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Water SA

On-line version ISSN 1816-7950
Print version ISSN 0378-4738

Water SA vol.47 n.2 Pretoria Apr. 2021 



Temporal and spatial variations of organochlorine pesticides (OCPs) and phthalates affecting the quality of water and sediment from Loskop Dam, South Africa



Mathapelo P SeopelaI, *; Robert I McCrindleI; Sandra CombrinckII; Wilma AugustynI

IDepartment of Chemistry, Tshwane University of Technology, Private Bag X680, Pretoria 0001, Gauteng, South Africa
IIDepartment of Pharmaceutical Sciences, Tshwane University of Technology, Private Bag X680, Pretoria 0001, Gauteng, South Africa





Organochlorine pesticides (OCPs) and phthalates are amongst the most emphasized man-made environmental contaminants, due to their prevalence, persistence and potential to induce adverse effects in organisms. In addition to prevailing industrial and domestic activities, their presence in the environment is exacerbated by leaching from associated materials, run-off and emissions. The Loskop Dam in the Mpumalanga Province, South Africa, is located on the Olifants River, which flows through a hub of industrial and agricultural activities. Research aimed at monitoring the levels of OCPs and phthalate contamination in South Africa, particularly in the Olifants catchment, has been limited and is restricted to short-term monitoring. In this study, the spatial and temporal variations of 21 OCPs and 7 phthalates in water and sediments from Loskop Dam were evaluated over a 3-year period (2015-2017). Annual average OCP levels ranged from 0.013±0.006 to 0.36±0.13 μg/L in water and from below the limit of detection to 2.4±1.2 μg/kg in sediments. Phthalates were present at average concentrations ranging from 0.023±0.041 to 2.1±1.5 μg/L and 20±0.63 to 55±6.9 μg/kg in water and sediments, respectively. The levels of OCPs and phthalates were greatest in autumn, attributed to higher input sources and concentration effects due to lower water levels. Phthalates were present at greater quantities at the inlet, while OCP accumulation was observed at the upper reaches of the dam. This may be an indication of the differences in input sources and translocation of these compounds, related to the topography of the dam and variability in water flow rates. These findings are important in highlighting the environmental and health concerns that may arise in the Olifants catchment area. After considering the outcomes of this study, we propose the implementation of regular and stringent monitoring strategies, which include surveys of OCPs and phthalates for Loskop Dam and similar water systems globally.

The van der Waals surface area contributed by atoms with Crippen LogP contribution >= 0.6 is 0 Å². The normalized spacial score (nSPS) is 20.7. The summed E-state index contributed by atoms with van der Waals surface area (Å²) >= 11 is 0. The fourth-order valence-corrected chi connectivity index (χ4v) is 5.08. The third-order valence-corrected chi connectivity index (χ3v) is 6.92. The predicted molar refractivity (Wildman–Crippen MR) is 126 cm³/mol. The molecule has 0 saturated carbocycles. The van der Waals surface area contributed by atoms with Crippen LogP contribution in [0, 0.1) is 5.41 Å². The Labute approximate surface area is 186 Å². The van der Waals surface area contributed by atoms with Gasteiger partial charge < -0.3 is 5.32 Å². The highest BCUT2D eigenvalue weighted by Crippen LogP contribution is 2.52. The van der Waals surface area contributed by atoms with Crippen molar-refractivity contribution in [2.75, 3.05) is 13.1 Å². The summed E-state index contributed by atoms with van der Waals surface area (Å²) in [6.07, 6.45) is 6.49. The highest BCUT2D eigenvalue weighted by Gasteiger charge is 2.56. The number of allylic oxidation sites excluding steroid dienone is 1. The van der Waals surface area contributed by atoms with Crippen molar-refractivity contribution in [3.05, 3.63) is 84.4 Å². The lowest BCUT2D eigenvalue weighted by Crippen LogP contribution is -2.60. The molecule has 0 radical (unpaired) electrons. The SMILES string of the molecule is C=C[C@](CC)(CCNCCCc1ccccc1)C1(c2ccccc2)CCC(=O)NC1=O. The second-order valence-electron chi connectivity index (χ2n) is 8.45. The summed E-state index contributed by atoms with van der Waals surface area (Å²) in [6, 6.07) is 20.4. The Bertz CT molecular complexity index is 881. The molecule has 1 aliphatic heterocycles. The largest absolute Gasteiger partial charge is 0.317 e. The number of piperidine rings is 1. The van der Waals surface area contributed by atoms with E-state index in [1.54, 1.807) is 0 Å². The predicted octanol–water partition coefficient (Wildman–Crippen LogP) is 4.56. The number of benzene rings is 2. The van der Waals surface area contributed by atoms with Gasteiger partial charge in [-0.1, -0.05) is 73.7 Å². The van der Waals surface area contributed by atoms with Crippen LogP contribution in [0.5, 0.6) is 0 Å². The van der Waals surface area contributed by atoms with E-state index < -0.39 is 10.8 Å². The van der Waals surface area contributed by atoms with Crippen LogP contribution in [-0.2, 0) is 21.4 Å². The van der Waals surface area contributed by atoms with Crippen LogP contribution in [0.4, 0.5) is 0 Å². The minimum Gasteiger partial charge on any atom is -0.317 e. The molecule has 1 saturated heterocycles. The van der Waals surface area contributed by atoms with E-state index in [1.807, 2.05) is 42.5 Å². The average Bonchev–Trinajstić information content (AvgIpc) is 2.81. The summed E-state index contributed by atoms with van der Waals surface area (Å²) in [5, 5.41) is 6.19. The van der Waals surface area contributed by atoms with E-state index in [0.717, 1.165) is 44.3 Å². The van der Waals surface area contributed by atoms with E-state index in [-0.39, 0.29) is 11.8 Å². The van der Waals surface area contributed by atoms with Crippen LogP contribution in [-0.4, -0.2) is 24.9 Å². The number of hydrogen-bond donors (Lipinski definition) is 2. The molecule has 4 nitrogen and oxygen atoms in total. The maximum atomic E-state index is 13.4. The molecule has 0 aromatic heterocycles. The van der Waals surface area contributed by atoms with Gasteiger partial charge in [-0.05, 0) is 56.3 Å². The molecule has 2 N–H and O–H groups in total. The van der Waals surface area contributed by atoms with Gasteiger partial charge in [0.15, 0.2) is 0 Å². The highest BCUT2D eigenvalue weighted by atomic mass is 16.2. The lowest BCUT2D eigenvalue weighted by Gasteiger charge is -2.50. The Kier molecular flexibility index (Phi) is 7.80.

Keywords: OCPs; phthalates; monitoring; Loskop Dam; water quality